Novak Djokovic: I'm a child of war, I know how it feels to be discriminated against

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Novak Djokovic: I'm a child of war, I know how it feels to be discriminated against

World No. 1 Novak Djokovic says he is a child of war and knows how it feels to be discriminated against and looked differently. On Wednesday, Wimbledon announced Russian and Belarusian players won't be allowed to compete at The All England Club this year.

Djokovic said he absolutely condemns the war but added he cannot support a tournament banning players from competing just because they come from a certain country. Coming out of Serbia, Djokovic faced many challenges but he went out, made a name for himself and became an all-time great.

Djokovic feels Russian players are facing discrimination over something they have no control over. "I don't support that, I grew up with sanctions, I know how it feels when the world sees you differently, because a bad image has been created," Djokovic said.

"I was a victim of that, as were many Serbs. I am a child of war, I know what it is like to lose close people, some still suffer because of all that. I will be against it forever."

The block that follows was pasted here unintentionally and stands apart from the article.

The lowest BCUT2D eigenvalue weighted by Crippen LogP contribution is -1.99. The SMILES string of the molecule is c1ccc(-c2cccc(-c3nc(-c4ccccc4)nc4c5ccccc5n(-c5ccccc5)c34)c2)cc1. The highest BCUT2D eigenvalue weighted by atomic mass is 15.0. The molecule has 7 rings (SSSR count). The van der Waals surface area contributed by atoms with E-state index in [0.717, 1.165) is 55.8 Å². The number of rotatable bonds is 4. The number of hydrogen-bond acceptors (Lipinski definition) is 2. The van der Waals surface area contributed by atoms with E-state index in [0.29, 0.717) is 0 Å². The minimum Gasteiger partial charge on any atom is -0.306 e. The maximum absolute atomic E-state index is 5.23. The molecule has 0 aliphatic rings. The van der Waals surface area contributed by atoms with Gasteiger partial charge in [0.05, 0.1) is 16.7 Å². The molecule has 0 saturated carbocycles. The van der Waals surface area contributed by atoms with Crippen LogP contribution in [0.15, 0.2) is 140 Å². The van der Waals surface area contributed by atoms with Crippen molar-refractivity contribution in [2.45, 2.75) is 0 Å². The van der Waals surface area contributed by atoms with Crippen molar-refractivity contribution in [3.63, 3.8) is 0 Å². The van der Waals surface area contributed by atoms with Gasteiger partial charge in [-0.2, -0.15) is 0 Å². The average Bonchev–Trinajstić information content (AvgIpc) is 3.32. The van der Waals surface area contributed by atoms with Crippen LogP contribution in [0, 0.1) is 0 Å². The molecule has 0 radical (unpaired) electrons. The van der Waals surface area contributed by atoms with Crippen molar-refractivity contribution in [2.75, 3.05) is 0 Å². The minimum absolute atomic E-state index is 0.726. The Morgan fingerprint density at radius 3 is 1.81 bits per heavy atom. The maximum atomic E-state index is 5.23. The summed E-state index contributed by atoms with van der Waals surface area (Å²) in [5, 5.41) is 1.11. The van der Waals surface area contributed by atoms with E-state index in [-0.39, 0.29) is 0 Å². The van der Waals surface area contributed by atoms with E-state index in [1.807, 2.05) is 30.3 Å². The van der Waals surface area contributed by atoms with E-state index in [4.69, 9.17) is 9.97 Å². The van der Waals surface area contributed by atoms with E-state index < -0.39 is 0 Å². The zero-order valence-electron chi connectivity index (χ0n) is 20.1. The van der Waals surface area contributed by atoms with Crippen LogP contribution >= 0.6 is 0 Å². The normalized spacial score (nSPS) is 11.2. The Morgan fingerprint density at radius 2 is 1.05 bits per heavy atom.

Djokovic: I don't see how athletes affect the war

Russian athletes across all sports are facing difficulties and sanctions.

Tennis banned Russia and Belarus from competing in team events but allowed Russian and Belarusian players to compete in international events. However, Russian and Belarusian players do not compete under the name or flag of their respective countries.

"Politics exists in sports, you have political structures in the organization. I am talking about higher instances of interfering politics. I stand behind what I said. There is no need to suspend any athlete, not just a tennis player," Djokovic said.

"I don't see how they affect the war. We have a rule in tennis on the prohibition of discrimination, which speaks of the rule of ranking non-nationality. Wimbledon violated that, the ATP spoke out."

Novak Djokovic Wimbledon